PBS chief to step down after lesbian cartoon controversy
The head of PBS has confirmed she will not seek reappointment and will step down when her term ends.
Her move has triggered calls for a change in the network's funding model, to make it safe from political interference.
Pat Mitchell was under fire for spending public money on a cartoon show, Postcards from Buster, that featured two real-life lesbian couples in an episode.
Mitchell, 62, who joined PBS in 2000 and has led it to notable successes, told PBS managers at the network's annual meeting Monday that she would not seek a third three-year term after her current contract ends in June 2006.
In her media statement, Mitchell made no reference to the Buster controversy. PBS said it was "blatantly incorrect" to connect her departure with the controversy.
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The American public broadcaster pulled the episode of Postcards from Buster after U.S. Education Secretary Margaret Spellings contended that the episode did not fulfill the intent Congress had for programming.
Spellings said many parents would not want children exposed to such lifestyles. Mitchell was then also criticized by liberals for caving in to conservative attacks.
Warnings of censorship
WGBH-TV, the Boston public television station that produced the series in conjunction with a Canadian company, broadcast the episode anyway and made it available to PBS affiliates. Forty-seven American stations nationwide showed it.
In Postcards From Buster, the title character, an animated bunny named Buster, travelled to Vermont, a state known for recognizing same-sex civil unions. Though the focus was on farm life and maple sugaring, the episode, entitled "Sugartime!", featured two lesbian couples.
Brigid Sullivan, WGBH's vice president of children's programming, told the Boston Globe that the future of Postcards was now in jeopardy as the station awaited word from PBS about funding for a second season.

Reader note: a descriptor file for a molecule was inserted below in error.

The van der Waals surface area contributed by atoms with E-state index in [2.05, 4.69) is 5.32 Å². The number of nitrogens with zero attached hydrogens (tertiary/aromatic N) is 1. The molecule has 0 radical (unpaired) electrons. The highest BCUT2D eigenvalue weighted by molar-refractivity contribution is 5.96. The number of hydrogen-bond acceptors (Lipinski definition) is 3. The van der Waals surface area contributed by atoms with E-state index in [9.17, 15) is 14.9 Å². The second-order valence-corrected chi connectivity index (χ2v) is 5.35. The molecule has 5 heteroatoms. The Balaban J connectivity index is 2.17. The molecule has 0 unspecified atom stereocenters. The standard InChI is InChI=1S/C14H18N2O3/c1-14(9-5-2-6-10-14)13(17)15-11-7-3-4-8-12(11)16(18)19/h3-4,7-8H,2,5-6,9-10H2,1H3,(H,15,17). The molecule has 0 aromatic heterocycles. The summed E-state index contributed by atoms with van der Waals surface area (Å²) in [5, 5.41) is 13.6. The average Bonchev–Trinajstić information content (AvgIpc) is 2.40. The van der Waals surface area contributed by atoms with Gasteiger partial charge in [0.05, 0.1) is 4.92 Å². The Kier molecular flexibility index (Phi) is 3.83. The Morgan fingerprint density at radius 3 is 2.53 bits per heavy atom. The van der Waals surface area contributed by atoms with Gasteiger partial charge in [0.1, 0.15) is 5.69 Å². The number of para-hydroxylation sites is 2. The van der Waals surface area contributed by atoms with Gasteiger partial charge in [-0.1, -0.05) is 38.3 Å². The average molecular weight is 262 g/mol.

"Normally, we would have heard something in January," she said. "We're existing on fumes now."
New York television producer Judy Crichton warned about the wider impact of the Buster fallout. She said in the current American political climate, "there'll be this kind of self-censorship that begins to take place as producers begin to play it careful and second-guess themselves."
A WGBH board member said Congress should consider creating a new business model for public television that would protect the network from political pressure by changing its source of funding.
Depends on Congress for funding
The creation of a national trust fund or endowment would allow PBS to be free of the whims of the White House, said Peggy Charren, a children's television advocate and WGBH board member.
"This is not a matter of looking for the right leader for PBS," she said. "The people in power want to control the network if they can. The important thing is to fix it so they can't. Annual giving from the government is a prescription for disaster."
PBS depends on Congress for funding, and also relies on contributions from individuals, local stations, state governments and foundations. The network receives money for the Postcards from Buster series through the U.S. federal Ready-To-Learn program aimed at helping young children learn through television.
The political controversy over the program meant the always cash-strapped not-for-profit organization was also potentially facing significant financial challenges.
Under Mitchell, PBS's prime-time ratings rose to the highest ever and PBS stations extended the reach of its digital channels to more than 89 per cent of the U.S.
She has added diversity to the schedule â including American Family an emmy-nominated series featuring a Latino family, and American Mystery!, a special featuring Indians living in the Southwest.
Postcards from Buster, which also focuses on diversity, had its premiere in the fall of 2004. A spinoff of the hit animation series Arthur, it is co-produced by Canadian animation company Cookie Jar Entertainment, formerly known as Cinar.